These days it seems like every man, woman and their selection panel want to to talk to you about change. You can bet your life savings there will be at least one question in your next interview about it. Change Management – it certainly is having its day in the sun right now.
Leaders will immerse themselves in learning and talking about change management at some stage or another. It’s almost like a right of passage. The end goal is to effectively lead groups of people towards embracing a new system, a new structure or perhaps even a new location. It’s generally believed that good leaders are great accepters of change themselves.
If I’m honest though, I’m not the best at the whole ‘change’ thing. I don’t have a problem learning an alternate way of doing something, working in a different building or office, or reporting to a new supervisor. What I hate is the slow movement from one state to another. I’m ok with change, but I hate ‘transition’.
I’ve never really ‘transitioned’ well, come to think of it. As a kid, holiday road trips with my family were bookended by torturous experiences as we drove to and from our destination. Although I love to travel internationally, I look like I have been hit by a bus when I land at the other end – my hair a mess, my skin sallow, with a guarateed tissue hanging out of a sleeve and my shirt sporting more than one new chocolate stain. Moving schools could have been an absolute nightmare had my parents actually told me that’s what was happening. Instead, they decided to head my ‘transition-itis’ off at the pass and spring the news on me the night before school went back. As an adult, it’s only marginally better. My boss will confirm it was like pulling hens teeth to get me to accept my new tablet style 2-in-1 computer. Happy to change, but hate the idea of setting up all the files and passwords and bookmarks and… you get the picture.
Before any prospective future employers start backing away slowly right now, stick with me here because I’ve developed a survival strategy that is an absolute winner. I promise. 🙂
See, the thing is, change is an external event. It happens to us. Sometimes we are prepared, sometimes it springs up out of nowhere. It can be fast, without much notice, a little bit shocking or perhaps exhilarating and exciting. There is no real control over it. We may be able to guide the timing of it a little bit, but it will happen.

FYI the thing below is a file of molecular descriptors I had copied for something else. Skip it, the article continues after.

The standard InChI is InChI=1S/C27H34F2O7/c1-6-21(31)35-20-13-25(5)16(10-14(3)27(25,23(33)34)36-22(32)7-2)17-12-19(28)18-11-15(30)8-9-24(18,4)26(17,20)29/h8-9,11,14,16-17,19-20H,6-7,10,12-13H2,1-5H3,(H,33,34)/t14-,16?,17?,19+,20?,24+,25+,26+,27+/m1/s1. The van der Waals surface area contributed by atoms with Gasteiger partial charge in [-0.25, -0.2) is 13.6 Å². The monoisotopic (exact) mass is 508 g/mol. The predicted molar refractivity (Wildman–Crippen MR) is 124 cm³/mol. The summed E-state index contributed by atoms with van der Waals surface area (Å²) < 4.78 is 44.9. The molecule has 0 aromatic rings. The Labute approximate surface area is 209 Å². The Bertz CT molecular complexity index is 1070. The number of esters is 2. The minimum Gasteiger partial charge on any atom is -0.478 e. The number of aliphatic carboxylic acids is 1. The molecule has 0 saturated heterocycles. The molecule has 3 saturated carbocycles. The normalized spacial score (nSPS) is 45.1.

However, transition is an internal thing. It’s personal and individual. Our inner thoughts are busy processing all of our emotional, psychological, cognitive, social, cultural and behavioural responses to change. We trying to make sense of the shift, and our relationship with it.
Teresa Griffin at the Adelaide University believes the way we manage transition is even more important than managing the specific change. One step further suggests you can’t have effective change management without first focusing on supporting transition.
So the next time you’re being critical of yourself as you try and work out the best answer to the change management interview question, have a think about whether you are truly challenged by change, or ‘transition’ instead.
It’s not so much that we’re afraid of change, or so in love with the old ways, but it’s that place in between we fear… it’s like being in between trapezes. It’s Linus when his blanket is in the dryer. There’s nothing to hold on to.” — Marilyn Ferguson.
I manage my transition with a journal. I write a letter to my future self and explain why things are happening the way that they are, how I feel about it now and add little reminders of why things need to change. I centre on the benefits of what I have to gain, rather than focusing on what I am giving up. It often helps me to read that letter back later when I am confused, disappointed or lamenting ‘the way it was’. Feel free to give it a try next time you’re faced with a transition moment.
Also, William Bridges has developed a 3 step framework to help manage transition. You can read more about the 3 steps and how you can support your team as your lead them through their transition for change at: